Business and Professional Women (BPW) across the African continent have embarked on a campaign to eradicate child marriage and the consequences this practice brings to the lives of many young girls and their families.
BPW is an international movement that seeks to expand women's participation in representation and leadership, achieving equal pay for work of equal value and advancing women's economic empowerment.
Child marriage according to Adenike Adeyanju-Osadolor, the BPW regional coordinator Africa, is a common problem African countries face right from the grassroots level. It is against this background that the region held an international congress in Johannesburg, South Africa recently and tabled the issue, which was adopted.
"In Northern Nigeria where I hail from, the rate of child marriage is at 70percent. School going children as young as 15 years are often married off," said Osadolor who was speaking on the sidelines of the BPW conference that was held at Sheraton Hotel under the theme, 'Leadership for Impact.'
In Uganda, the Ministry of Gender Labour and Social Development this year launched a strategy for teenage pregnancy that includes good communication initiatives and campaigns against child marriages to help curb the vice.
The Uganda Demographic and Health Survey report of 2011 states that 49percent of women aged 20-49 years were married before the age of 18 and 15percent by the age of 15years, while 9percent of males were married by the age of 18.
The report also found that majority of these girls had already begun child bearing and that the factors affecting the likelihood of early child bearing were education and poverty.
"We are now gearing at ensuring behavioral change within our various communities through training our girls as advocates who will in turn become influencers hence reducing the rate of child marriages," Osadolor said.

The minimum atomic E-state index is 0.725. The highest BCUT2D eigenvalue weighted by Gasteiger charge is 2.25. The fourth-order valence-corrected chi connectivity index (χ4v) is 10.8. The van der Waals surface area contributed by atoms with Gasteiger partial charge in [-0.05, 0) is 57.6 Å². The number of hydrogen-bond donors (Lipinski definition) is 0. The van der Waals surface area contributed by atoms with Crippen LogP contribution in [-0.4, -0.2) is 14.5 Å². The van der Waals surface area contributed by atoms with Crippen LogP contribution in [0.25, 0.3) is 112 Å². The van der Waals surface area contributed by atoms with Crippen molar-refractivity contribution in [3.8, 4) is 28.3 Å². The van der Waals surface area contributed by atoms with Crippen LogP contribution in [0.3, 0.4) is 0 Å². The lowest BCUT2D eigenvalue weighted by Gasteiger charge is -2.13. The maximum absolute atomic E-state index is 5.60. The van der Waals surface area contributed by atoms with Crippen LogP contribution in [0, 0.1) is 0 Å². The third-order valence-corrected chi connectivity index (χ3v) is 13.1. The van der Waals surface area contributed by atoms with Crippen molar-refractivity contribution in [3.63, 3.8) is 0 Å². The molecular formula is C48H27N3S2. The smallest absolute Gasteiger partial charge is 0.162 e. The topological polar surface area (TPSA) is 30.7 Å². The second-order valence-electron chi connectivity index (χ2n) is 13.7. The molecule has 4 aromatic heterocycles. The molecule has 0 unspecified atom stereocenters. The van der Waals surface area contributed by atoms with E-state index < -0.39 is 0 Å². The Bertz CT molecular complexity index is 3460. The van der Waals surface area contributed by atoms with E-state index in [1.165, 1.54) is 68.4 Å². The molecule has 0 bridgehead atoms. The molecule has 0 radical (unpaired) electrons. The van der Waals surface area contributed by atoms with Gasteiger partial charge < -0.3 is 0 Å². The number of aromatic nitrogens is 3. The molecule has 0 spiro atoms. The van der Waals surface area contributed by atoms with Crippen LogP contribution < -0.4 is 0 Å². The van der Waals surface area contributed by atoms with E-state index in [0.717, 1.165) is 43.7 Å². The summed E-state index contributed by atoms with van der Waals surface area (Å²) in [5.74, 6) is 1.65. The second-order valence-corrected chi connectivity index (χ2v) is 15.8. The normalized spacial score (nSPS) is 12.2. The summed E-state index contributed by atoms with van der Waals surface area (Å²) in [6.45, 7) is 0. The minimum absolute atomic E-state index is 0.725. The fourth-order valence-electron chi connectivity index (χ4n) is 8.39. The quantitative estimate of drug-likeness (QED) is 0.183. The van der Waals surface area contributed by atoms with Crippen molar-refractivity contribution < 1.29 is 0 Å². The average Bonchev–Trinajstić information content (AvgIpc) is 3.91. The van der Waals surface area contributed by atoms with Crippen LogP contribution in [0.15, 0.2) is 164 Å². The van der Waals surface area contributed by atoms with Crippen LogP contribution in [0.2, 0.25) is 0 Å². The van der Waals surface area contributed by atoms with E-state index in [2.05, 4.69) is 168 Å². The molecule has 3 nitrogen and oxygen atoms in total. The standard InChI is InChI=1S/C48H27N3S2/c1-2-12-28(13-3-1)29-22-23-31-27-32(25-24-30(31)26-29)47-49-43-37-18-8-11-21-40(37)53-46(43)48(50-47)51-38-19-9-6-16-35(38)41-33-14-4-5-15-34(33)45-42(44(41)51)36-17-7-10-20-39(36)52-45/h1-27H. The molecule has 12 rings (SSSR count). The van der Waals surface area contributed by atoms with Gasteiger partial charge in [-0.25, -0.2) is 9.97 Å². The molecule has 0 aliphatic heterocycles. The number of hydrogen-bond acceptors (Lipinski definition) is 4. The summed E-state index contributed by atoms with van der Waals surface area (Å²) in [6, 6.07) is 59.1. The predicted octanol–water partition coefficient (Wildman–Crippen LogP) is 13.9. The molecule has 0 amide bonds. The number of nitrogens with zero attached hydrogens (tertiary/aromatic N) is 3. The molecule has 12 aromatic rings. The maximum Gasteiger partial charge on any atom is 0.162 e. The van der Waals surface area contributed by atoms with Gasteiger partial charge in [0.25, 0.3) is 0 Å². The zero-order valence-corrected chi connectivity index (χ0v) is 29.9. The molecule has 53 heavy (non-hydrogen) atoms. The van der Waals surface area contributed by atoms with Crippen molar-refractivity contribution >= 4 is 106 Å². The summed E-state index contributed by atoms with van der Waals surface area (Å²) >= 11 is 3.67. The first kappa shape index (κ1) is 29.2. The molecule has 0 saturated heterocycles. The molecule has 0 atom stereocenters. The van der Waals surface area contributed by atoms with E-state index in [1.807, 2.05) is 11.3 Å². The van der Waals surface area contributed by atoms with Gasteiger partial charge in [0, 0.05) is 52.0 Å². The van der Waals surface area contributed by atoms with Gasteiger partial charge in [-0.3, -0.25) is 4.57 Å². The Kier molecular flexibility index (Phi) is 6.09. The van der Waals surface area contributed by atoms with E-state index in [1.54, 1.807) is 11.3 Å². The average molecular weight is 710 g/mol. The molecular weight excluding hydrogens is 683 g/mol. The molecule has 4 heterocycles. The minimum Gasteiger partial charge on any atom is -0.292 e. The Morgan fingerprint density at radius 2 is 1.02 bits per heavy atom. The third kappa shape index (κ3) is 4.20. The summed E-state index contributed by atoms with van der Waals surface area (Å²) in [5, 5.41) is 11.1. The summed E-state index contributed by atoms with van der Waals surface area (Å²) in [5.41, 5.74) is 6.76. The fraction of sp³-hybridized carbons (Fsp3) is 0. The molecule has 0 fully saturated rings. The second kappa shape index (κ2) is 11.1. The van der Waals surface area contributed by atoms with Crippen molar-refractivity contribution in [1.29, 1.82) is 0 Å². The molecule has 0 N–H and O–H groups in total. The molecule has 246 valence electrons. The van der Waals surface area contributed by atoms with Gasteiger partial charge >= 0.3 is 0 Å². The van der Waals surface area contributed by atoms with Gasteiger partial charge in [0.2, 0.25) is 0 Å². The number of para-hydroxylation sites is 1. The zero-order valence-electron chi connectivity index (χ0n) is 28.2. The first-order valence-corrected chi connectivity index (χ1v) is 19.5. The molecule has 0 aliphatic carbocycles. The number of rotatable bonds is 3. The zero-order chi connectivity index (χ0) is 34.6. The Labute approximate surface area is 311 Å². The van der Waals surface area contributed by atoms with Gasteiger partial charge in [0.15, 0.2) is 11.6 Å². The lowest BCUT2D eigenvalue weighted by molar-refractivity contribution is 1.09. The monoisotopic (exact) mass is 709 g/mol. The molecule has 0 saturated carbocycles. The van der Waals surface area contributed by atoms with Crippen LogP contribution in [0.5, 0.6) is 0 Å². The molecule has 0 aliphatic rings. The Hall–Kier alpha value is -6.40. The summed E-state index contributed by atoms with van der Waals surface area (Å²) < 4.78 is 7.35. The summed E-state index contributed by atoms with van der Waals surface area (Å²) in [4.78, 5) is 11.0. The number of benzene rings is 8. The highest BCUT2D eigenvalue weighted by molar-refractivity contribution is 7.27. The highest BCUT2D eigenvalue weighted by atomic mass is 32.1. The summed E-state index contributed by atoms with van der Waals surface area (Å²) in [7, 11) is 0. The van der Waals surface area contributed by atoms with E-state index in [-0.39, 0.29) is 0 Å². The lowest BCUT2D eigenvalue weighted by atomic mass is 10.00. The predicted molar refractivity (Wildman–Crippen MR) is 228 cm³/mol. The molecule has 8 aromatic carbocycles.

At the conference, Dr. Yasmin Darwich, the International President BPW emphasised the need for women leaders to work together, contrary to them working alone and refuted the notion that women are their own worst enemy.
Countries present at the conference included Australia, Benin, Corte d'Ivoire, Cameroon, Egypt, France, Kenya, Mexico, Nigeria, Sudan, Switzerland, Taiwan, Turkey, Uganda and Zanzibar.
"We need to use strong advocacy to claim our rightful place in decision making roles in business, professions, and politics and in society and each of us has to work actively to raise the level of impact of our advocacy," Darwich said.
She also advised the women to keep working with their various Governments to influence legislation to improve the standard of living for women, as well as ensuring female participation at peace discussion tables.
"In Europe for example equal pay day is a big success, thanks to women who were mainly involved in the mediation process. Today, Germany for example Government gave BPW economic resources to implement the programme," said Darwich.
She said in Mexico where she hails from, the biggest project by BPW is a nursing school that has been running successfully for 30 years now.
BPW Kampala chapter was launched in 2013 and has since drawn women from both private and public sector.
Prof. Maggie Kigozi the President BPW Kampala, Uganda said the most important aspect for women is empowerment both as professionals and in business women, hence building their capacity in what they are doing already.
"We want the women to grow bigger and better as individuals who will then take that impact through their business to the average woman. Advocacy is something business women had left to the Civil Society because the business community was fairly silent but now we want to be part of that voice," Kigozi said.
BPW international is the longest running women's organization in the world and is represented at the United Nations, regionally through various commissions.